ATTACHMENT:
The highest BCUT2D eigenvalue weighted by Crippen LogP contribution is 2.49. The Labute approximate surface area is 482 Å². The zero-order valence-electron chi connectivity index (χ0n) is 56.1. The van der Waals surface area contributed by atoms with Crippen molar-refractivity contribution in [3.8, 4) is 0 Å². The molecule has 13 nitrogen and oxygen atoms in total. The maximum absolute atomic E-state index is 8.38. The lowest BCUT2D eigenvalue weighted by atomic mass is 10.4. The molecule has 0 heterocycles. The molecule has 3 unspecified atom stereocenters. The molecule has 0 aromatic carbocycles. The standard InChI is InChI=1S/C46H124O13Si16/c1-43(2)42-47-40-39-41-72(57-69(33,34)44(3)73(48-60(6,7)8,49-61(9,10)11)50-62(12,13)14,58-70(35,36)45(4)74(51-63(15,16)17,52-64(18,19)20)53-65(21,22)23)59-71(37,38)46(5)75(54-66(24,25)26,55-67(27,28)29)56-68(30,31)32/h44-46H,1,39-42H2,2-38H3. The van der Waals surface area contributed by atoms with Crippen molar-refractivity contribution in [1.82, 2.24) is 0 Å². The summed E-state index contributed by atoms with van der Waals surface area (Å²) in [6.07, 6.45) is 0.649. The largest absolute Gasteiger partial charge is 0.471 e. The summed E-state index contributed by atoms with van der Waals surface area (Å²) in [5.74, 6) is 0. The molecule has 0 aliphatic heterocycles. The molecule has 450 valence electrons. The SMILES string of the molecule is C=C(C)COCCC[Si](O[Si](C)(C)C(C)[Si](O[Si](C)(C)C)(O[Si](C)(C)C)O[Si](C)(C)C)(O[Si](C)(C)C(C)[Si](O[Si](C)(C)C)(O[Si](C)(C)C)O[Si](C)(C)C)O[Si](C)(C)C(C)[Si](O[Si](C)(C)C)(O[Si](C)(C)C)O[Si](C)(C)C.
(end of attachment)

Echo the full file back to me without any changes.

The highest BCUT2D eigenvalue weighted by Crippen LogP contribution is 2.49. The Labute approximate surface area is 482 Å². The zero-order valence-electron chi connectivity index (χ0n) is 56.1. The van der Waals surface area contributed by atoms with Crippen molar-refractivity contribution in [3.8, 4) is 0 Å². The molecule has 13 nitrogen and oxygen atoms in total. The maximum absolute atomic E-state index is 8.38. The lowest BCUT2D eigenvalue weighted by atomic mass is 10.4. The molecule has 0 heterocycles. The molecule has 3 unspecified atom stereocenters. The molecule has 0 aromatic carbocycles. The standard InChI is InChI=1S/C46H124O13Si16/c1-43(2)42-47-40-39-41-72(57-69(33,34)44(3)73(48-60(6,7)8,49-61(9,10)11)50-62(12,13)14,58-70(35,36)45(4)74(51-63(15,16)17,52-64(18,19)20)53-65(21,22)23)59-71(37,38)46(5)75(54-66(24,25)26,55-67(27,28)29)56-68(30,31)32/h44-46H,1,39-42H2,2-38H3. The van der Waals surface area contributed by atoms with Crippen molar-refractivity contribution in [1.82, 2.24) is 0 Å². The summed E-state index contributed by atoms with van der Waals surface area (Å²) in [6.07, 6.45) is 0.649. The largest absolute Gasteiger partial charge is 0.471 e. The summed E-state index contributed by atoms with van der Waals surface area (Å²) in [5.74, 6) is 0. The molecule has 0 aliphatic heterocycles. The molecule has 450 valence electrons. The SMILES string of the molecule is C=C(C)COCCC[Si](O[Si](C)(C)C(C)[Si](O[Si](C)(C)C)(O[Si](C)(C)C)O[Si](C)(C)C)(O[Si](C)(C)C(C)[Si](O[Si](C)(C)C)(O[Si](C)(C)C)O[Si](C)(C)C)O[Si](C)(C)C(C)[Si](O[Si](C)(C)C)(O[Si](C)(C)C)O[Si](C)(C)C.